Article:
My right knee buckled and I fell off the back stoop to the driveway. Arthritis plagues my knees and lower back. Weather changes exacerbate the already maddening condition. My obesity makes it even worse.
The fall came at the end of a visit to the home of Parents 2.0, the kindly east Des Moines couple who raised me after my first set of parents died.
Parents 2.0 are vaccinated. I’m half vaccinated, with the second shot to come early next month. We decided we’re comfortable visiting.
We ate lasagna with garlic bread and fresh salad. Dessert was strawberry shortcake.
We chatted after dinner and we all took naps. Afternoon turned to early evening and I decided to go home. Mom 2.0 gave me a hug and plastic sack with a quart of homemade chili and a leftover piece of lasagna.
I stepped off the back step and something went wrong. I don’t know if I missed the step or seized up because of the pain in my right knee.
It felt as if I was falling down forever, caught between the moment I knew I was going to fall and the impact with the cold concrete driveway. The chili and lasagna took a flight. I landed on my left side.
My friend Megan Gogerty is trying to win a rolling skating contest by skating every day in 2021. She posts funny videos on Instagram about roller skating and reading “War and Peace.” Megan has diverse interests.
In a recent video, she mentioned that it’s better to fall on your side than your back or front. Maybe I had that in mind when I crashed, but I landed on my side. I don’t know if it hurt any less, but I walked away without any broken limbs. So, Megan, if you’re reading, thanks.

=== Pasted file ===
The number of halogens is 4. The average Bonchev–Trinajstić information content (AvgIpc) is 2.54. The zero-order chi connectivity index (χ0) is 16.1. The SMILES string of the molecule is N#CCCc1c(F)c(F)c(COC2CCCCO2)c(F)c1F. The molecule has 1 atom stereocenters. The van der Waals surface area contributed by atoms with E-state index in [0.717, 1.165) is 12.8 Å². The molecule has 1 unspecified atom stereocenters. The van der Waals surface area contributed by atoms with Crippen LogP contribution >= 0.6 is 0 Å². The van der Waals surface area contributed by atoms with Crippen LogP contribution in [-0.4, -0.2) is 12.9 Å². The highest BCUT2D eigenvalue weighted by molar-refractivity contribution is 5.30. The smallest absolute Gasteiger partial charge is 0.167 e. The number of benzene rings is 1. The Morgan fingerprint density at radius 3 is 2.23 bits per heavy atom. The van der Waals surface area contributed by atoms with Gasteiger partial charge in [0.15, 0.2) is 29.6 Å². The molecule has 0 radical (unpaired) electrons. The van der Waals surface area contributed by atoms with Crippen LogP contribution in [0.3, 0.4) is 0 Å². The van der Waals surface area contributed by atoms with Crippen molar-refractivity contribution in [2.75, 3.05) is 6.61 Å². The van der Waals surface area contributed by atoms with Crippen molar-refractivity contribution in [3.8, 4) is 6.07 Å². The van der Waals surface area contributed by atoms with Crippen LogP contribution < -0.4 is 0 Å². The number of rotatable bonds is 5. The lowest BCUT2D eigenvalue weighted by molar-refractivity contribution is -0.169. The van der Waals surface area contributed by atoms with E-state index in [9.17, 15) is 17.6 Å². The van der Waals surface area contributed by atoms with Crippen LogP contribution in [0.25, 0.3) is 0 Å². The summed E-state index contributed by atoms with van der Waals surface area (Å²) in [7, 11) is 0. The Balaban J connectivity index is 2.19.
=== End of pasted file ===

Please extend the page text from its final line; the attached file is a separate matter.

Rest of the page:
I rolled over on to my belly and then my right side. My right shoe had come off. This must be how turtles feel when they’re stuck on the back of their shell.
My parents came out to help me up. This embarrassed me. I’m 45 years old and weight more than a quarter ton. Here two 72-year-old people were trying to put Humpty Dumpty together again.
I rolled on to my belly, got one leg under me and kicked another one behind. My folks each wrapped their arms around arms.
They both have a pretty good grip, especially Dad 2.0. They raised me to my feet and quickly sat me down on the picnic table. Mom 2.0 collected the scattered leftovers sack and went inside to repackage them.
Dad 2.0 sat with me on the bench, his grip like a vice on my right arm.
“Are you hurt?” he asked.
I knew he was asking about my physical condition. That’s not the question I answered.
The long virus year hurt us all in multiple ways. I lost my job. I lost two jobs. I was basically housebound for a year and my body suffered because of it. I was trying to get through school and become a teacher.
Some asshole stole my identity with algorithm and now I can’t get my unemployment check because the government leaders take six-figure salaries to make sure their offices make dealing with them as difficult as possible.
I’ve applied for rental assistance from the county. If things don’t work out soon with the unemployment office, I may be visiting food banks instead of Hy-Vee for groceries.